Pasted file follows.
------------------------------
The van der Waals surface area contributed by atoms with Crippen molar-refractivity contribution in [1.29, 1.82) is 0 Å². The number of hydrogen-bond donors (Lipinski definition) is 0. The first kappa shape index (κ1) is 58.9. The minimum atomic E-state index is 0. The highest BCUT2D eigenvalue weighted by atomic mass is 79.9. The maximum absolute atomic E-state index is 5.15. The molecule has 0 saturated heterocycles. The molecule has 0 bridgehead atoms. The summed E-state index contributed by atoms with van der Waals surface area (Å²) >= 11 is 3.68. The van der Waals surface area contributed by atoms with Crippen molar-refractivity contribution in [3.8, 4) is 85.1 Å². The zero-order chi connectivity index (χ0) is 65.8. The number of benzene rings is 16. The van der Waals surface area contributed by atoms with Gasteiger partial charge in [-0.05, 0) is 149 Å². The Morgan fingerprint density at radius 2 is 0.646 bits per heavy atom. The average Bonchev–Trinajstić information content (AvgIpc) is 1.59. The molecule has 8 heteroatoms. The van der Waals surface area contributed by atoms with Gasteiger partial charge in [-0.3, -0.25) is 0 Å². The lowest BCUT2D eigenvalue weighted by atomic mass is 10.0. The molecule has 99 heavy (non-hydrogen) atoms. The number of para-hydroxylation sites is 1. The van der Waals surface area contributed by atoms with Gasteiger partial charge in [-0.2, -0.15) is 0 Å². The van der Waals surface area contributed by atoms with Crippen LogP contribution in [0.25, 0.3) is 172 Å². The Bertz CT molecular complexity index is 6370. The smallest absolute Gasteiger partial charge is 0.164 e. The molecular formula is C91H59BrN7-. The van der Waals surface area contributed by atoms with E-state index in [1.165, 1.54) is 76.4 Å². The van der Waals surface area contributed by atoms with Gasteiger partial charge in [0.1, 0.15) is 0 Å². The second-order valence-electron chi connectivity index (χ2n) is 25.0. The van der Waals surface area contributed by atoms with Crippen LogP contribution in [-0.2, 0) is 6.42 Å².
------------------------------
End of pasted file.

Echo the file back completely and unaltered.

The van der Waals surface area contributed by atoms with Crippen molar-refractivity contribution in [1.29, 1.82) is 0 Å². The number of hydrogen-bond donors (Lipinski definition) is 0. The first kappa shape index (κ1) is 58.9. The minimum atomic E-state index is 0. The highest BCUT2D eigenvalue weighted by atomic mass is 79.9. The maximum absolute atomic E-state index is 5.15. The molecule has 0 saturated heterocycles. The molecule has 0 bridgehead atoms. The summed E-state index contributed by atoms with van der Waals surface area (Å²) >= 11 is 3.68. The van der Waals surface area contributed by atoms with Crippen molar-refractivity contribution in [3.8, 4) is 85.1 Å². The zero-order chi connectivity index (χ0) is 65.8. The number of benzene rings is 16. The van der Waals surface area contributed by atoms with Gasteiger partial charge in [-0.05, 0) is 149 Å². The Morgan fingerprint density at radius 2 is 0.646 bits per heavy atom. The average Bonchev–Trinajstić information content (AvgIpc) is 1.59. The molecule has 8 heteroatoms. The van der Waals surface area contributed by atoms with Gasteiger partial charge in [-0.3, -0.25) is 0 Å². The lowest BCUT2D eigenvalue weighted by atomic mass is 10.0. The molecule has 99 heavy (non-hydrogen) atoms. The number of para-hydroxylation sites is 1. The van der Waals surface area contributed by atoms with Gasteiger partial charge in [-0.2, -0.15) is 0 Å². The van der Waals surface area contributed by atoms with Crippen LogP contribution in [0.25, 0.3) is 172 Å². The Bertz CT molecular complexity index is 6370. The smallest absolute Gasteiger partial charge is 0.164 e. The molecular formula is C91H59BrN7-. The van der Waals surface area contributed by atoms with E-state index in [1.165, 1.54) is 76.4 Å². The van der Waals surface area contributed by atoms with Gasteiger partial charge in [0.1, 0.15) is 0 Å². The second-order valence-electron chi connectivity index (χ2n) is 25.0. The van der Waals surface area contributed by atoms with Crippen LogP contribution in [-0.2, 0) is 6.42 Å².